Finite pixel size:

Molecfit results are best when the spectral resolution is at least Nyquist sampled by the instrument. In any case, molecfit takes the finite pixel size of the spectrum into account: molecfit estimates the highest pixel resolution in a spectrum by evaluating the wavelength grid. An oversampling factor of 5 is then applied on the input to the radiative transfer code.

thumbnail Fig. 4

H2O telluric absorption lines affecting absorption lines associated with the z = 2.42743 DLA in the UVES spectrum of GRB080310. The telluric lines – modelled by molecfit – are shaded in yellow; the models for the different components (a,b,c,d) of the absorption system are represented with different colours (blue, cyan, green, orange), while the combined model is in red. See De Cia et al. (2012) for details.

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6. Examples

In the following, we illustrate the versatility of molecfit through its application to data sets obtained with various ESO VLT instruments covering a range of spectral resolving powers and wavelength domains.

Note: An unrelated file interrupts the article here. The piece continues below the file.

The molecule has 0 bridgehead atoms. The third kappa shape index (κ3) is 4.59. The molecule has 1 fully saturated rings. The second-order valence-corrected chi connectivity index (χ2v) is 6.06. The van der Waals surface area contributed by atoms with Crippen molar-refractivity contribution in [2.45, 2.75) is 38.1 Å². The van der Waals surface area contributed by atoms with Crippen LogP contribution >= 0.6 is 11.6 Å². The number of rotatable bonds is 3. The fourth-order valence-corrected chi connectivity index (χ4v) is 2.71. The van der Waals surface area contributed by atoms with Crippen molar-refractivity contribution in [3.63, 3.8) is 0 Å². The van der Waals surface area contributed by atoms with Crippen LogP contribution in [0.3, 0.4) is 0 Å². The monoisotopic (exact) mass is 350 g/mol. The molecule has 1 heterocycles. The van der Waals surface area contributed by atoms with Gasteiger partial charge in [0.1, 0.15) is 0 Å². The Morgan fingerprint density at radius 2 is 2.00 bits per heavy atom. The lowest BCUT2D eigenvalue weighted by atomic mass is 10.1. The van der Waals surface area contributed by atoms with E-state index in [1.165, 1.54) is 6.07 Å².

6.1. UVES

The prototype version of molecfit was manually adjusted to determine the location and strength of telluric absorption lines in VLT UV-Visual Échelle Spectrograph (UVES, Dekker et al. 2000) rapid response mode or target-of-opportunity programmes of γ-ray bursts (UVES is a high-resolution cross-dispersed spectrograph in the visible): indeed, some H2O lines mimic lines associated with high-redshift damped Ly-α (DLA) lines. For example, in the spectrum of GRB050730 (Ledoux et al. 2009) obtained under Programme ID 075.A-0603 (P.I.: Fiore), H2O lines appear coincident in wavelength with the Si ii λ1816 line, and affect the Fe ii λ1267 and Fe ii λ1659 lines, all associated with the z = 3.69857 DLA. Similarly, as shown in Fig. 4, using molecfit allowed the location and strength of the H2O lines affecting the Fe ii λ2382, λ2374, Fe ii , and λ2389 lines to be determined (amongst others) associated with the z = 2.42743 DLA in the spectrum of GRB080310 (De Cia et al. 2012) obtained under programme ID 080.D-0526 (P.I.: Vreeswijk).